Detroit-based General Motors now views itself as the purveyor of four core brands. These core brands sold a combined 2,588,399 vehicles in the United States in calendary year 2008. For the purposes of this post, forget about the dying Pontiac, likely-to-be-sold Hummer and Saturn, and the confused Saab. Also ignore Aussie-based Holden and GM Europe’s Opel/Vauxhall establishments, especially considering these Euro brands may become part of Fiat. Oh, do remember how General Motors paid Fiat $2,000,000,000 not to take control a few years back.
The vehicles you’ll read about below are assured of arriving at dealerships near you in the relatively near future. Each vehicle is likely to be a prime mover and shaker in its respective segment. As far as becoming a prime player, only sales statistics from 2011 will can tell us anything on that front. So, if you’re worried about General Motors and the possibility that more ho-hum product lines won’t help the company revive, check out these eight automobiles.
2010 BUICK LACROSSE: Gorgeous in shape, modern in technology, the LaCrosse (Allure in Canada, most likely) is an able-bodied foe for the Toyota Avalon and even the Chrysler 300. Don’t forget Ford’s new Taurus. For plenty of pics and some details, click here.
2010 GMC TERRAIN: Like the Equinox below, the Terrain hopes to be a fuel-efficient alternative to all the soft-utes that look soft. The Terrain is very GMC-like in its appearance and represents good product per/$. Check out a full gallery with details here.
2010 CADILLAC SRX: Just think shrinkage. The new SRX hopes to provoke a slightly different group of buyers into Cadillac showrooms. Previously long and lithe, the 2010 SRX is ever-so-slightly rounder and quite a bit smaller. Forget V8s – leave them for the Escalade. Pics and details over here.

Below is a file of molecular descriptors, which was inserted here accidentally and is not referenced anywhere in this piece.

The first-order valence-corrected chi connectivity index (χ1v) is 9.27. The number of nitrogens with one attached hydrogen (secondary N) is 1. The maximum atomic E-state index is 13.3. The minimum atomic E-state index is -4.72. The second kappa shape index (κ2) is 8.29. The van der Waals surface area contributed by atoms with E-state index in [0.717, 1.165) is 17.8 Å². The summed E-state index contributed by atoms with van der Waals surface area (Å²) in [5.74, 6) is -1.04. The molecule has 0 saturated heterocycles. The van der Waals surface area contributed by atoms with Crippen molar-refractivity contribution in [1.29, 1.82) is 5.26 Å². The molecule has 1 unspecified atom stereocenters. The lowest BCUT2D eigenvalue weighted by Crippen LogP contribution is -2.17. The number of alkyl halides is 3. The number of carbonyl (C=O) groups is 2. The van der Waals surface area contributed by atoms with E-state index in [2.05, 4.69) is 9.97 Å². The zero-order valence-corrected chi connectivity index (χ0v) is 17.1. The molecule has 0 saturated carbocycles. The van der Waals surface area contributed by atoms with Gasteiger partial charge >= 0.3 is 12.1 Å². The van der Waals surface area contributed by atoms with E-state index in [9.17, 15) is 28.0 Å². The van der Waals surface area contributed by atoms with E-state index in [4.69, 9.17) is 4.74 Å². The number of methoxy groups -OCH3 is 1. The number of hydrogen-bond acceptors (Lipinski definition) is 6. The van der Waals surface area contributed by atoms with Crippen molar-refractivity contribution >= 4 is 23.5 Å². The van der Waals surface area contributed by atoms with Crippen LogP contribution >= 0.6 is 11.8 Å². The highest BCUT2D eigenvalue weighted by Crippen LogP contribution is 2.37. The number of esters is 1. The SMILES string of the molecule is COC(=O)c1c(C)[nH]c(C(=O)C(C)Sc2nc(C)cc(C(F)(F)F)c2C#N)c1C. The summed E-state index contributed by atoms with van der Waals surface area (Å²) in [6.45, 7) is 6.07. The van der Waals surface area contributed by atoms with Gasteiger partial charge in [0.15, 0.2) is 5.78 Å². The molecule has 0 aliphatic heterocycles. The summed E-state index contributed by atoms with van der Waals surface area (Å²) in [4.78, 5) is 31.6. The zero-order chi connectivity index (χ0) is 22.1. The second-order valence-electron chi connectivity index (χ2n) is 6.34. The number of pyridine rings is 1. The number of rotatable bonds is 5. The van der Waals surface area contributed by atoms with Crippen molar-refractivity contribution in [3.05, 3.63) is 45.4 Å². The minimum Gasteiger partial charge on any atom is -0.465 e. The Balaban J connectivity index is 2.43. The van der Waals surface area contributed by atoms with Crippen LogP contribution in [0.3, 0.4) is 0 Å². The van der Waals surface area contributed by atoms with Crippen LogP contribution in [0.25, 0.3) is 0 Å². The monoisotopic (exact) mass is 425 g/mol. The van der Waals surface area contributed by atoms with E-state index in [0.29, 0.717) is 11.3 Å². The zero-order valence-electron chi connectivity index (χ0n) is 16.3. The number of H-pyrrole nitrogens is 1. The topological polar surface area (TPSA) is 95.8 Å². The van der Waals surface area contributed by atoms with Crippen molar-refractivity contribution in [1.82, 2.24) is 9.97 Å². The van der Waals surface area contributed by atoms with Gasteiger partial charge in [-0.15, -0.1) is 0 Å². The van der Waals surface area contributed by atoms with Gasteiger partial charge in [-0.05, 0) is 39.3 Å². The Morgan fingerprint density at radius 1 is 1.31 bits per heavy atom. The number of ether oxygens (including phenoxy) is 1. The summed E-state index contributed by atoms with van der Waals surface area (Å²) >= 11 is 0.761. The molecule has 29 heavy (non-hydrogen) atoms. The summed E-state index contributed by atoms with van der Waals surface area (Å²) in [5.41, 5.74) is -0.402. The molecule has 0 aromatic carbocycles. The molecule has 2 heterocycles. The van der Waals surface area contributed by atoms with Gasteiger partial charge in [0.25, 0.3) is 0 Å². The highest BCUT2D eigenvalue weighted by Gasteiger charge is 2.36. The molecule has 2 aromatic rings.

2010 CHEVROLET EQUINOX: Following up on the first-generation of Chevrolet’s first genuine crossover, the new Equinox is a higher quality piece in every way. Plus, this time it doesn’t look like a minivan replacement. Head this way for pics and stuff.
2011 CHEVROLET CRUZE: When Chevrolet introduced us to the Cobalt, we were told how they reverse-engineered suspension parts from successful small cars and spent extra money inside. Indeed, the Cobalt has been a very decent seller later in its life. But it hasn’t inspired loyalty. It hasn’t assured Chevrolet of repeat customers for life. The Cruze hopes to get us while we’re young. If Chevrolet is telling us the Cruze is greater than reality suggests come late next year, much of the younger generation will be turned off for life. Pictures and details over yonder.
2011 CHEVROLET VOLT: Ironic, is it not, that all the hype and hooplah circles around a vehicle most of won’t be able to afford. Yes, the Volt, an electric vehicle with a range extender (plug-in hybrid) is an extremely forward-thinking car. True, the Volt looks the part. For sure, the Volt is a remarkably efficient vehicle. It might not until Gen2 or Gen3 that we taste the trickle down. More pics are here.
2012 CHEVROLET SPARK: Although somewhat larger, the Spark will be fighting with the smart fortwo and Toyota/Scion iQ for the hearts and minds of city dwellers who think smaller is better. Good-looking though the Spark may be, to confront Toyota and smart, quality and safety are a must. It’s harder to make money off small cars than the United States Congress, Senate, and White House lead you to believe. Chevrolet will try and save money somewhere. Check it out here.
2012 CHEVROLET ORLANDO: Cruze-based, the Orlando will attempt to conquer the Mazda 5 and minivan customers who want a little cool with their kids. The Orlando seats seven and in general, appears to be the type of vehicle much of the population is heading towards. Can you dig it?